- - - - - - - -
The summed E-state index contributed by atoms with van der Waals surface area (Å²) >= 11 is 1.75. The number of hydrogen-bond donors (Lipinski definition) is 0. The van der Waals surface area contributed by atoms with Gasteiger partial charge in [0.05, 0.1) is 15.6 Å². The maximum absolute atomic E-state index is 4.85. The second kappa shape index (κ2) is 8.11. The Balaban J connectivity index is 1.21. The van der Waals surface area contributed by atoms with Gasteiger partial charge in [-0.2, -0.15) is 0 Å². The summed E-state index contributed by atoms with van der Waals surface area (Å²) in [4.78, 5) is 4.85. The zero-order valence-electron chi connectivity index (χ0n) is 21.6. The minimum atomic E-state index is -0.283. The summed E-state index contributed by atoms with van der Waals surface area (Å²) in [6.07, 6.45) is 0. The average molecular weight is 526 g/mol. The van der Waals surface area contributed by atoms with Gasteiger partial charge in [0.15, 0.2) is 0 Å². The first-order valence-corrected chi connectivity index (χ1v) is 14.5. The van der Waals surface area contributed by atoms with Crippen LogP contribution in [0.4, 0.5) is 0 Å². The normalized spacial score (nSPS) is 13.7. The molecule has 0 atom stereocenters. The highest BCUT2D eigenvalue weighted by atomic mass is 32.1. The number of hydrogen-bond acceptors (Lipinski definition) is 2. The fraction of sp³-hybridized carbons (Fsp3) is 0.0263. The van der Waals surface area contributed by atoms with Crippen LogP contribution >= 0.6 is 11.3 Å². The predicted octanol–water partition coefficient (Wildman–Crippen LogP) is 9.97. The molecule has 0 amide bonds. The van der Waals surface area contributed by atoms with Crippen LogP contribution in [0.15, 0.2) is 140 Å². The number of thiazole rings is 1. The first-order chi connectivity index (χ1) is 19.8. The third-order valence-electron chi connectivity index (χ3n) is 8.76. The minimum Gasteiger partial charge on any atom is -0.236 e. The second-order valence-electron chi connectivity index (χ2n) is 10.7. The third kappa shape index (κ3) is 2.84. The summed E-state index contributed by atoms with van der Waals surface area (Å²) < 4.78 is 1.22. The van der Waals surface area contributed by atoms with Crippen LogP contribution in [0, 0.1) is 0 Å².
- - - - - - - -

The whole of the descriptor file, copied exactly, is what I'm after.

The summed E-state index contributed by atoms with van der Waals surface area (Å²) >= 11 is 1.75. The number of hydrogen-bond donors (Lipinski definition) is 0. The van der Waals surface area contributed by atoms with Gasteiger partial charge in [0.05, 0.1) is 15.6 Å². The maximum absolute atomic E-state index is 4.85. The second kappa shape index (κ2) is 8.11. The Balaban J connectivity index is 1.21. The van der Waals surface area contributed by atoms with Gasteiger partial charge in [-0.2, -0.15) is 0 Å². The summed E-state index contributed by atoms with van der Waals surface area (Å²) in [4.78, 5) is 4.85. The zero-order valence-electron chi connectivity index (χ0n) is 21.6. The minimum atomic E-state index is -0.283. The summed E-state index contributed by atoms with van der Waals surface area (Å²) in [6.07, 6.45) is 0. The average molecular weight is 526 g/mol. The van der Waals surface area contributed by atoms with Gasteiger partial charge in [0.15, 0.2) is 0 Å². The first-order valence-corrected chi connectivity index (χ1v) is 14.5. The van der Waals surface area contributed by atoms with Crippen LogP contribution in [0.4, 0.5) is 0 Å². The normalized spacial score (nSPS) is 13.7. The molecule has 0 atom stereocenters. The highest BCUT2D eigenvalue weighted by atomic mass is 32.1. The number of hydrogen-bond acceptors (Lipinski definition) is 2. The fraction of sp³-hybridized carbons (Fsp3) is 0.0263. The van der Waals surface area contributed by atoms with Crippen LogP contribution >= 0.6 is 11.3 Å². The predicted octanol–water partition coefficient (Wildman–Crippen LogP) is 9.97. The molecule has 0 amide bonds. The van der Waals surface area contributed by atoms with Crippen LogP contribution in [0.15, 0.2) is 140 Å². The number of thiazole rings is 1. The first-order chi connectivity index (χ1) is 19.8. The third-order valence-electron chi connectivity index (χ3n) is 8.76. The minimum Gasteiger partial charge on any atom is -0.236 e. The second-order valence-electron chi connectivity index (χ2n) is 10.7. The third kappa shape index (κ3) is 2.84. The summed E-state index contributed by atoms with van der Waals surface area (Å²) < 4.78 is 1.22. The van der Waals surface area contributed by atoms with Crippen LogP contribution in [0, 0.1) is 0 Å².